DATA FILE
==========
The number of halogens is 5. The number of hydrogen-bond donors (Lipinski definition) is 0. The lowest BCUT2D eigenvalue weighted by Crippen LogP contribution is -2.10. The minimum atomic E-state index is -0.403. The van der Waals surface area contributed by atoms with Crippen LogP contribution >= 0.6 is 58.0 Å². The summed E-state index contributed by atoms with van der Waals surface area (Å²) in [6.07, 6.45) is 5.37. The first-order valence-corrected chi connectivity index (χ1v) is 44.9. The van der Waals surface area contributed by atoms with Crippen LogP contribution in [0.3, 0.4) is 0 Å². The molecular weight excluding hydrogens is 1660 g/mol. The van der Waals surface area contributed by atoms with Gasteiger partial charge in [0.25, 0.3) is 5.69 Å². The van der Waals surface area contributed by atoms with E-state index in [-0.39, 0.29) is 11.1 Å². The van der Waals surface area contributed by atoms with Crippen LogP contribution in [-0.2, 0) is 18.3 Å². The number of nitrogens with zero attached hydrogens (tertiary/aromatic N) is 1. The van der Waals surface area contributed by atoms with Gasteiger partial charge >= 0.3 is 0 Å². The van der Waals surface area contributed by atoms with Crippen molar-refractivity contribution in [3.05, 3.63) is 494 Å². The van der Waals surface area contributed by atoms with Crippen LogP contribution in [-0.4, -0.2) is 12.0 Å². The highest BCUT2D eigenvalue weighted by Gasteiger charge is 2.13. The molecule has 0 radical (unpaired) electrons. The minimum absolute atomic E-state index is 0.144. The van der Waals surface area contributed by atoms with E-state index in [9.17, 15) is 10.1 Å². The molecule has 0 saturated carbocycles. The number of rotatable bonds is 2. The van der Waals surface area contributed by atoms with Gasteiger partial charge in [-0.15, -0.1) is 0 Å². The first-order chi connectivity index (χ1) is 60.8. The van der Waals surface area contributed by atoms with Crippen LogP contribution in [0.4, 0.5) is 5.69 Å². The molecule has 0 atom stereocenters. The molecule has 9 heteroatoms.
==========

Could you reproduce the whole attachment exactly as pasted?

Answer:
The number of halogens is 5. The number of hydrogen-bond donors (Lipinski definition) is 0. The lowest BCUT2D eigenvalue weighted by Crippen LogP contribution is -2.10. The minimum atomic E-state index is -0.403. The van der Waals surface area contributed by atoms with Crippen LogP contribution >= 0.6 is 58.0 Å². The summed E-state index contributed by atoms with van der Waals surface area (Å²) in [6.07, 6.45) is 5.37. The first-order valence-corrected chi connectivity index (χ1v) is 44.9. The van der Waals surface area contributed by atoms with Crippen LogP contribution in [0.3, 0.4) is 0 Å². The molecular weight excluding hydrogens is 1660 g/mol. The van der Waals surface area contributed by atoms with Gasteiger partial charge in [0.25, 0.3) is 5.69 Å². The van der Waals surface area contributed by atoms with E-state index in [-0.39, 0.29) is 11.1 Å². The van der Waals surface area contributed by atoms with Crippen LogP contribution in [-0.2, 0) is 18.3 Å². The number of nitrogens with zero attached hydrogens (tertiary/aromatic N) is 1. The van der Waals surface area contributed by atoms with Gasteiger partial charge >= 0.3 is 0 Å². The van der Waals surface area contributed by atoms with Crippen molar-refractivity contribution in [3.05, 3.63) is 494 Å². The van der Waals surface area contributed by atoms with Crippen LogP contribution in [-0.4, -0.2) is 12.0 Å². The highest BCUT2D eigenvalue weighted by Gasteiger charge is 2.13. The molecule has 0 radical (unpaired) electrons. The minimum absolute atomic E-state index is 0.144. The van der Waals surface area contributed by atoms with E-state index in [9.17, 15) is 10.1 Å². The molecule has 0 saturated carbocycles. The number of rotatable bonds is 2. The van der Waals surface area contributed by atoms with Gasteiger partial charge in [-0.15, -0.1) is 0 Å². The first-order chi connectivity index (χ1) is 60.8. The van der Waals surface area contributed by atoms with Crippen LogP contribution in [0.4, 0.5) is 5.69 Å². The molecule has 0 atom stereocenters. The molecule has 9 heteroatoms.